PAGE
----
Robert Lane "Bob" Miller was an American professional baseball player. He played in Major League Baseball as a right-handed pitcher from 1957 to 1974. Miller played for three World Series champions: the 1963 Los Angeles Dodgers, 1965 Los Angeles Dodgers and the 1971 Pittsburgh Pirates—five league champions and four division winners, as well as for four teams that lost 100 or more games in a season.

<span class="mw-page-title-main">Bob Muncrief</span> American baseball player (1916-1996)

Robert Cleveland Muncrief was an American professional baseball pitcher who appeared in 288 games in Major League Baseball over 12 seasons between 1937 and 1951 with the St. Louis Browns, Cleveland Indians, Pittsburgh Pirates, Chicago Cubs and New York Yankees. Born in Madill, Oklahoma, he batted and threw right-handed and was listed as 6 feet 2 inches (1.88 m) tall and 190 pounds (86 kg). He is perhaps best known as a key starting pitcher for the 1944 Browns, the only American League team from St. Louis to win a pennant. The following season, in 1945, Muncrief led all Junior Circuit hurlers in winning percentage, posting a .765 mark based on his 13–4 record.

<span class="mw-page-title-main">Bob Rush (baseball)</span> American baseball player (1925-2011)

Robert Ransom Rush was an American professional baseball pitcher who appeared in 417 games in Major League Baseball from 1948 to 1960 for the Chicago Cubs, Milwaukee Braves and Chicago White Sox. He threw and batted right-handed, stood 6 feet 4 inches (1.93 m) tall and weighed 205 pounds (93 kg). Rush was a National League All-Star selection in 1950 and 1952. Although he was a starting pitcher for the Cubs for ten seasons, and worked in 339 total games for them, he did not reach the postseason until he was a Milwaukee Brave, when he appeared in the 1958 World Series.

<span class="mw-page-title-main">Closer (baseball)</span> Baseball relief pitcher who specializes in finishing close games

In baseball, a closing pitcher, more frequently referred to as a closer, is a relief pitcher who specializes in getting the final outs in a close game when his team is leading. The role is often assigned to a team's best reliever. Before the 1990s, pitchers in similar roles were referred to as a fireman, short reliever, and stopper. A small number of closers have won the Cy Young Award. Eight closers have been inducted into the Baseball Hall of Fame: Dennis Eckersley, Rollie Fingers, Goose Gossage, Trevor Hoffman, Mariano Rivera, Lee Smith, Bruce Sutter and Hoyt Wilhelm.

The 2010 Atlanta Braves season was the franchise's 45th season in Atlanta along with the 135th season in the National League and 140th overall. It featured the Braves' attempt to reclaim a postseason berth for the first time since 2005. The Braves once again were skippered by Bobby Cox, in his 25th and final overall season managing the team. It was their 45th season in Atlanta, and the 135th of the franchise. Finishing the season with a 91–71 record, the Braves won the NL Wild Card, only to be eliminated in the NLDS by the San Francisco Giants in four games.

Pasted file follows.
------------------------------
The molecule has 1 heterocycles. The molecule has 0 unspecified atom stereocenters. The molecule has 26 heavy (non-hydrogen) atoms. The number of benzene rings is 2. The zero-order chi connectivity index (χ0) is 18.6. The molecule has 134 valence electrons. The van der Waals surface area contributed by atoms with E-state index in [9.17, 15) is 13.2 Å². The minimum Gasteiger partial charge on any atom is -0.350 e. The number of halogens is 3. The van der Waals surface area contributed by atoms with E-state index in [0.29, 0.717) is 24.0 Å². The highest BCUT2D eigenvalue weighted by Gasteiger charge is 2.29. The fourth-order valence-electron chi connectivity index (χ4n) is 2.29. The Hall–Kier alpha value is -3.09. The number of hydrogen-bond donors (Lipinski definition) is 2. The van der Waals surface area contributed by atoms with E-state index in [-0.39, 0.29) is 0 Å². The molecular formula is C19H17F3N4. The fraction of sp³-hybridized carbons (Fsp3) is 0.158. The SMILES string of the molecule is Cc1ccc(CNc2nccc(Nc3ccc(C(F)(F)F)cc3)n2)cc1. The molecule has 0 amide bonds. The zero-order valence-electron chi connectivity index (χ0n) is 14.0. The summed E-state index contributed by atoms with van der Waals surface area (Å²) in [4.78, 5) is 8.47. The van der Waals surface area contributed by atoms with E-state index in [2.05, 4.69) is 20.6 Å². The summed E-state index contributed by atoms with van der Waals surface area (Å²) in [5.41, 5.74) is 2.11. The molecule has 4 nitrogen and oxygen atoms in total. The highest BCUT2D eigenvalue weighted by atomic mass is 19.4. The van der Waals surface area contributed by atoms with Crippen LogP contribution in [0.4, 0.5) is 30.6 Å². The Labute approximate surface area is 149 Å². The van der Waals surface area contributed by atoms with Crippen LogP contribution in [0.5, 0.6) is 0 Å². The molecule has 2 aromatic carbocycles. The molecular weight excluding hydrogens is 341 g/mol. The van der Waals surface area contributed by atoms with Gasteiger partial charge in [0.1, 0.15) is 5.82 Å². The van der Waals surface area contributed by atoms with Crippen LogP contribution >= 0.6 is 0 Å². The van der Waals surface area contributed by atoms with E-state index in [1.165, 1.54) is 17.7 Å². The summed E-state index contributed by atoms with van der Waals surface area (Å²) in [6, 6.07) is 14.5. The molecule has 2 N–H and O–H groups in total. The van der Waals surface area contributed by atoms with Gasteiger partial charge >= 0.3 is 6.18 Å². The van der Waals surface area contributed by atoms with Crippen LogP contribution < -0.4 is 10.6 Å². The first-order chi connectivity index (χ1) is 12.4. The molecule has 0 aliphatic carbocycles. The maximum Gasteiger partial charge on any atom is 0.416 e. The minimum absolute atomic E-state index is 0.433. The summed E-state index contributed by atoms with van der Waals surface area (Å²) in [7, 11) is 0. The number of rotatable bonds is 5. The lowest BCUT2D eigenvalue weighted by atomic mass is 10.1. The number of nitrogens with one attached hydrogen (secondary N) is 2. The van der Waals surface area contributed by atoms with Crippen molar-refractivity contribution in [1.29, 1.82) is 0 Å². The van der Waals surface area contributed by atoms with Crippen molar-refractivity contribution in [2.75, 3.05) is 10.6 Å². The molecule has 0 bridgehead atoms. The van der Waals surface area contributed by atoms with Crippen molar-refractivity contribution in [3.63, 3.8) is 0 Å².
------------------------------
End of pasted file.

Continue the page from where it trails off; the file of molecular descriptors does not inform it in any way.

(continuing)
<span class="mw-page-title-main">Shutout (baseball)</span> Baseball achievement

In Major League Baseball, a shutout refers to the act by which a single pitcher pitches a complete game and does not allow the opposing team to score a run. If two or more pitchers combine to complete this act, no pitcher is awarded a shutout, although the team itself can be said to have "shut out" the opposing team.

<span class="mw-page-title-main">2016 National League Division Series</span> Review of the series

The 2016 National League Division Series were two best-of-five-game series to determine the participating teams in the 2016 National League Championship Series. The three divisional winners and a fourth team—the winner of a one-game Wild Card playoff— played in two series. FS1 and MLB Network carried all the games in the United States.

<span class="mw-page-title-main">2017 Chicago Cubs season</span> Major League Baseball season

The 2017 Chicago Cubs season was the 146th season of the Chicago Cubs franchise, the 142nd in the National League and the Cubs' 102nd season at Wrigley Field. The Cubs were managed by Joe Maddon, in his third year as Cubs manager, and played their home games at Wrigley Field as members of the National League Central Division.


  1. "Official Rules". Major League Baseball. Retrieved October 11, 2015.
  2. "July 10, 2021 All-Star Game Play-By-Play and Box Score". Retrieved August 9, 2021.
  3. "Cincinnati Reds vs. Chicago Cubs – Play By Play – April 13, 2007". Retrieved October 11, 2015.
  4. "MLB denied 20-game winner in '09". Major League Baseball. Retrieved October 11, 2015.
  5. Kepner, Tyler (May 25, 2011). "Hapless but Not Hopeless, Blue Jays' Reyes Carries On". The New York Times . p. B11. Archived from the original on May 25, 2011.
  6. "Ben Sheets Statistics and History –". Retrieved October 11, 2015.
  7. "Baseball Prospectus – Prospectus Hit and Run: A Quality Stat, Better than Wins". Baseball Prospectus. Retrieved October 11, 2015.